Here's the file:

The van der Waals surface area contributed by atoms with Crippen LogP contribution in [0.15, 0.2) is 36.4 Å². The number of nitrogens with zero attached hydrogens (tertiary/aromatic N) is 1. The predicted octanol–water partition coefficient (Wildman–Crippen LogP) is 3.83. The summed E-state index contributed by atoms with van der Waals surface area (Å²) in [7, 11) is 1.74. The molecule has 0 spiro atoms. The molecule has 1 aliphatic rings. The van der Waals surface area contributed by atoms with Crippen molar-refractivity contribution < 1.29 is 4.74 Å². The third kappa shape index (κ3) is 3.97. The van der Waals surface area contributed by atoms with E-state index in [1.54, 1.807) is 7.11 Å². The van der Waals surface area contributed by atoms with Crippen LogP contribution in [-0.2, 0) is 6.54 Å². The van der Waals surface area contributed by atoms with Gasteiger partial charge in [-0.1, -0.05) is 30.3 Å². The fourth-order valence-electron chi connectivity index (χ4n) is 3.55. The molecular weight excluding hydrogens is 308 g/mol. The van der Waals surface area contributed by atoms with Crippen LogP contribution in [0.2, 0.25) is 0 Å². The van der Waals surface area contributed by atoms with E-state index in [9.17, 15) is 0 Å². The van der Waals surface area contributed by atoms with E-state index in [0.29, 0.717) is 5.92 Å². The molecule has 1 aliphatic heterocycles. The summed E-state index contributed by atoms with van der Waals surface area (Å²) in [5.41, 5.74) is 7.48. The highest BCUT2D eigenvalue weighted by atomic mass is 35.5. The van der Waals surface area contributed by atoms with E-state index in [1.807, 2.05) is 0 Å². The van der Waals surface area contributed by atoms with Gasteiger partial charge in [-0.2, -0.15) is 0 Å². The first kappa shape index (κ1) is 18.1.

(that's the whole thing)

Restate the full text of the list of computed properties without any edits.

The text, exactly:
The van der Waals surface area contributed by atoms with Crippen LogP contribution in [0.15, 0.2) is 36.4 Å². The number of nitrogens with zero attached hydrogens (tertiary/aromatic N) is 1. The predicted octanol–water partition coefficient (Wildman–Crippen LogP) is 3.83. The summed E-state index contributed by atoms with van der Waals surface area (Å²) in [7, 11) is 1.74. The molecule has 0 spiro atoms. The molecule has 1 aliphatic rings. The van der Waals surface area contributed by atoms with Crippen molar-refractivity contribution < 1.29 is 4.74 Å². The third kappa shape index (κ3) is 3.97. The van der Waals surface area contributed by atoms with E-state index in [1.54, 1.807) is 7.11 Å². The van der Waals surface area contributed by atoms with Crippen LogP contribution in [-0.2, 0) is 6.54 Å². The van der Waals surface area contributed by atoms with Gasteiger partial charge in [-0.1, -0.05) is 30.3 Å². The fourth-order valence-electron chi connectivity index (χ4n) is 3.55. The molecular weight excluding hydrogens is 308 g/mol. The van der Waals surface area contributed by atoms with Crippen LogP contribution in [0.2, 0.25) is 0 Å². The van der Waals surface area contributed by atoms with E-state index in [9.17, 15) is 0 Å². The van der Waals surface area contributed by atoms with E-state index in [0.29, 0.717) is 5.92 Å². The molecule has 1 aliphatic heterocycles. The summed E-state index contributed by atoms with van der Waals surface area (Å²) in [5.41, 5.74) is 7.48. The highest BCUT2D eigenvalue weighted by atomic mass is 35.5. The van der Waals surface area contributed by atoms with E-state index in [1.807, 2.05) is 0 Å². The van der Waals surface area contributed by atoms with Gasteiger partial charge in [-0.2, -0.15) is 0 Å². The first kappa shape index (κ1) is 18.1.